Bookseller One Grand Books has asked literary celebrities to name the ten titles they’d take to a desert island, and they’ve shared the results with Vulture. Below is writer Jeanette Winterson’s list. The paperback of her short-story collection Christmas Days will be available in November.
A bookshelf isn’t an index — one of the many reasons why e-reading is so unsexy. Imagine a seduction; your bookshelves or their bookshelves are part of the foreplay, like music, food, talk. Our eyes run over bookshelves, not alphabetically or sequentially, because we’re looking to find old friends, memories from the past, and new pleasures. That’s the glory of a bookshelf. No one ever said, “Come up and see my Kindle Index.” Bookshelves aren’t put together by algorithms either. Our own minds colliding with the minds of others is more exciting. This tiny shelf of mine isn’t in order, isn’t orderly, and definitely isn’t definitive. It’s one of many walks I could take you on, when we meet.
H Is for Hawk, by Helen Macdonald
After the sudden death of her father, Helen Macdonald managed her grief by taming a goshawk. The wild un-language of grief finds expression here. And there’s more: our relationship with creatures not us; how we read the past without rewriting it; how we learn to love — and why we might not want to do that. Painful, remarkable, redemptive, this book hovers over my heart and suddenly drops on it. Caught.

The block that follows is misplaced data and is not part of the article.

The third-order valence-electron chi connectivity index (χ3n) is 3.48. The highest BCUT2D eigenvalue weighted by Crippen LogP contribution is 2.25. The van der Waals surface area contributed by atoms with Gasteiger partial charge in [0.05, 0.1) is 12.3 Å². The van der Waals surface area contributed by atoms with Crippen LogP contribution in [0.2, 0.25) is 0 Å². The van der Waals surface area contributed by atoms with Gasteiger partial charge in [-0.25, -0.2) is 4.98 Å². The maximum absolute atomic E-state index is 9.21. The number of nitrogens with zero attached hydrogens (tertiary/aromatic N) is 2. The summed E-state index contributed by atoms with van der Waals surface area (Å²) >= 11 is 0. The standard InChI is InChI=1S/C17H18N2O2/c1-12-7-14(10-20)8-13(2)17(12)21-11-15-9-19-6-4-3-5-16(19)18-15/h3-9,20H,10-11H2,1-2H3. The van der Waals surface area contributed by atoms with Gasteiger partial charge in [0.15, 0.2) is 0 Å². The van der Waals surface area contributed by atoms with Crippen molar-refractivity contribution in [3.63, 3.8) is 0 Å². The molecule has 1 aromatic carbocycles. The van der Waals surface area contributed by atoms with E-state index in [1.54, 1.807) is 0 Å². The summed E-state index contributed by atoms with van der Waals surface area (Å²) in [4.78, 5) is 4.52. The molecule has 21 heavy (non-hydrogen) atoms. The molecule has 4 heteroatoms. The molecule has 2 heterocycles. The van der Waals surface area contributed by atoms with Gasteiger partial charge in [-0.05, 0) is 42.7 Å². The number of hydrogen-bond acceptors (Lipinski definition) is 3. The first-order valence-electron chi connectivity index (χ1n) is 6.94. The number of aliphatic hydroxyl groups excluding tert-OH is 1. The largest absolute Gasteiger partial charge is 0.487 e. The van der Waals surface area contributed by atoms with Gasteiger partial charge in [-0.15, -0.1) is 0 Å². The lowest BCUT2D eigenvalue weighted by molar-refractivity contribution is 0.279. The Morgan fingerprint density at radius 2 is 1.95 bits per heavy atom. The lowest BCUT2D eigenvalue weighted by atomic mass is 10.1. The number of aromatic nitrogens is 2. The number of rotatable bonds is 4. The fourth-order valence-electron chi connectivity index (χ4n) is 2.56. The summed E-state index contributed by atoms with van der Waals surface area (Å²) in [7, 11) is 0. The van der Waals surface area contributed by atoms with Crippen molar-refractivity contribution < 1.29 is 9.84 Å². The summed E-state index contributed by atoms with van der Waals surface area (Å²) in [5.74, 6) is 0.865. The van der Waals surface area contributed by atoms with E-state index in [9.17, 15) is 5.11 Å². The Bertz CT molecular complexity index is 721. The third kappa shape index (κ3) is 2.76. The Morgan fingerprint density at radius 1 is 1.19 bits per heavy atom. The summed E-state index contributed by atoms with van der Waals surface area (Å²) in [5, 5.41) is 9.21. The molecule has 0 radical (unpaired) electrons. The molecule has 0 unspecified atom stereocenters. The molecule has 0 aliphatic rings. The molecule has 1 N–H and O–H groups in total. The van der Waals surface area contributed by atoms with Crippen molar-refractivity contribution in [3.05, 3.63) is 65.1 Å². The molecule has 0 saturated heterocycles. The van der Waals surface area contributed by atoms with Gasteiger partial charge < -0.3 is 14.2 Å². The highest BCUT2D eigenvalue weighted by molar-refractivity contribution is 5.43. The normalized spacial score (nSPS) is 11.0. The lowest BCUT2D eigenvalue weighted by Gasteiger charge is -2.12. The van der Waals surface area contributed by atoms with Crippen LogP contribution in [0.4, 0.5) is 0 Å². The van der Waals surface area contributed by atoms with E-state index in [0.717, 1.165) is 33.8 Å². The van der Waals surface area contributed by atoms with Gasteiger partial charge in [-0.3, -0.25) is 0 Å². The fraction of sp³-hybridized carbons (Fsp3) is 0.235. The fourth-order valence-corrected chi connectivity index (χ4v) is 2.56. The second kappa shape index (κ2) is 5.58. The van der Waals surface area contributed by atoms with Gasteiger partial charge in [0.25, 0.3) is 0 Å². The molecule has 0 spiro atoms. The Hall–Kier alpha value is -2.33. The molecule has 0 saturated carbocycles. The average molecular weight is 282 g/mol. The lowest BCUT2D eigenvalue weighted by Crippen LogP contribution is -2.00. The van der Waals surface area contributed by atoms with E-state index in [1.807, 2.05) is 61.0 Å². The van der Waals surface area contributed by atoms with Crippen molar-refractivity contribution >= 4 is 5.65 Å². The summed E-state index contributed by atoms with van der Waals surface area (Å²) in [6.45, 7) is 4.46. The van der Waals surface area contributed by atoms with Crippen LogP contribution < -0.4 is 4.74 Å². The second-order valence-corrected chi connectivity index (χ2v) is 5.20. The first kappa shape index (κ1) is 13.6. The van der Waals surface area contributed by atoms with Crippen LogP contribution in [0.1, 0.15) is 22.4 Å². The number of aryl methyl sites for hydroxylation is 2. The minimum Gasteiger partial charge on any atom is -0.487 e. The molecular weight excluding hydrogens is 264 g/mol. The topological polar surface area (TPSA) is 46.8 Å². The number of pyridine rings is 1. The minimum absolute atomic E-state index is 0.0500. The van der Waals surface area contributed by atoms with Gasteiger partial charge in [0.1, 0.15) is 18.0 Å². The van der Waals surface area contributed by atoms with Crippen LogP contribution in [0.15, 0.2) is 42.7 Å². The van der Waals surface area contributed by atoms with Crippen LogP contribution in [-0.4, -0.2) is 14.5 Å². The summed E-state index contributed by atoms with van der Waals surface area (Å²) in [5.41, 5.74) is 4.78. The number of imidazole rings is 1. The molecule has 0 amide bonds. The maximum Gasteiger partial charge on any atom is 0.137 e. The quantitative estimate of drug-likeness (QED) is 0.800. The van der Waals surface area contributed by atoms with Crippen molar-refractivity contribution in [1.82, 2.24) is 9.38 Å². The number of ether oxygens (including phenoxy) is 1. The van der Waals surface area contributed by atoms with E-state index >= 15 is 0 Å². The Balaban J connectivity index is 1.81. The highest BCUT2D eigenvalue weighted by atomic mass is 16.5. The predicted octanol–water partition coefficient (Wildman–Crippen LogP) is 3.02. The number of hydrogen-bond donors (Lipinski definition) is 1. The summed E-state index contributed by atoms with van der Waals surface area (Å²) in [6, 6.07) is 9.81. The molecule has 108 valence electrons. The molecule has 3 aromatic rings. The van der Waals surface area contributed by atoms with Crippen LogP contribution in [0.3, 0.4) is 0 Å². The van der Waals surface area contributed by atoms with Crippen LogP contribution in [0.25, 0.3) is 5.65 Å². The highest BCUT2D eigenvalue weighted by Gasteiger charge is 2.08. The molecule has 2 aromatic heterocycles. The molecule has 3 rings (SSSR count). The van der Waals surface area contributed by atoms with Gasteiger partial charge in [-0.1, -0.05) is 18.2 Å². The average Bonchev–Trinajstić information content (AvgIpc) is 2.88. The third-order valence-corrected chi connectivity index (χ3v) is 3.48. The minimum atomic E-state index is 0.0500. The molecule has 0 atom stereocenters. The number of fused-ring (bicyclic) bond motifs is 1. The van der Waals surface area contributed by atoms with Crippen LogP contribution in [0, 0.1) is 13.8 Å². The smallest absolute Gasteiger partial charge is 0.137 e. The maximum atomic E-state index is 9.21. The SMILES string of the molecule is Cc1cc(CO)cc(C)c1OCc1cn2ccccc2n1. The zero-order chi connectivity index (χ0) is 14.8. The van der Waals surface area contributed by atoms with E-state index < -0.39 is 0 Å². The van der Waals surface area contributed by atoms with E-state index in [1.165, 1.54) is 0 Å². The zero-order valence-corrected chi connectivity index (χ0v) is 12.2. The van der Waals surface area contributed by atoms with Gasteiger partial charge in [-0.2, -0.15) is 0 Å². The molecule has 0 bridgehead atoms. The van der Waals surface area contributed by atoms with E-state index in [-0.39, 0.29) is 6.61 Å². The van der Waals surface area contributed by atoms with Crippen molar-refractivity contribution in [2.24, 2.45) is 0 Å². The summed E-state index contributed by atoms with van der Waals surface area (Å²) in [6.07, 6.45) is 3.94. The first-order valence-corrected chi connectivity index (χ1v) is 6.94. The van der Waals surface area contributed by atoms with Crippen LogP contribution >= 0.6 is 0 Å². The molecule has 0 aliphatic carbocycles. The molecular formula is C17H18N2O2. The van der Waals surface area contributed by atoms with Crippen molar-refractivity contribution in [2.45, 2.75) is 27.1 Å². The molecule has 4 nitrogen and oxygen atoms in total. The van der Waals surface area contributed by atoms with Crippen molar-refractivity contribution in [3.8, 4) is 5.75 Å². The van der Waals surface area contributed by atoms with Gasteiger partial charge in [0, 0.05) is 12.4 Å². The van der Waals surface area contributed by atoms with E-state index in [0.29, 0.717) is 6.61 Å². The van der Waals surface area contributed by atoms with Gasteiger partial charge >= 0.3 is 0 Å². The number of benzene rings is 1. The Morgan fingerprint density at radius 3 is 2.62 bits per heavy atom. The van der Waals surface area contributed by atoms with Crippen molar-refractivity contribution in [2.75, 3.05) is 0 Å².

Orlando, by Virginia Woolf
It begins, “He, for their could be no doubt about his sex…” and then we spend the rest of this gorgeous, rollicking novel entirely in doubt about his sex. A love letter to language, a time-traveling duel with duality.
This Book Will Save Your Life, by A.M. Homes
I love her writing. This short novel is classic Homes; the American Dream on prescription sleeping pills. The curious power of love where you least expect it.
Collected Poems, by Adrienne Rich
Just one of the best poets of the 20th century, or any century. Her refusal to separate politics and poetry kept her urgent, edgy, angry, relevant. A diver at the wreck.
Women Who Run With the Wolves, by Clarissa Pinkola Estés
I know this is Joseph Campbell for Girls, but when you remember that the Star Wars trilogy started the popular version of Campbell’s hero’s journey, and that women other than Princess Leia speak for 63 SECONDS of the films’ 386 MINUTES, then, boy oh boy, do we need this great, smart, empowering womanopedia of myth and what to do with it.
The World According to Garp, by John Irving
As funny as it was when it was written, and more tragic, and more true. One of my favorite laugh/cry novels, and one I talk about with friends and teach to my students.
To Be a Machine, by Mark O’Connell
Troubling and humorous, this is one of my current give-it-to-everyone books — I buy six copies at a time. Did you know our future belongs to a few asocial geeks for whom being human has always been a problem? Now they can solve it!
Utopia for Realists: How We Can Build the Ideal World, by Rutger Bregman
This is a Read Now book. Nothing dystopian about this one: a young (he’s 29), practical set of ideas for how the next generation can do better.
Reading Shakespeare’s Sonnets: A New Commentary, by Don Paterson
Two for the price of one. The sonnets — discussed and annotated by one of my favorite fab poets, Don Paterson. This isn’t academic yawn stuff — it’s exciting to read and it does your brain good.
Invisible Cities, by Italo Calvino
This book made such an impact on me as a young woman. It’s flash-fiction before anyone had named it, but running together in a strange and glorious narrative about Venice, a Venice that is a proxy for your soul.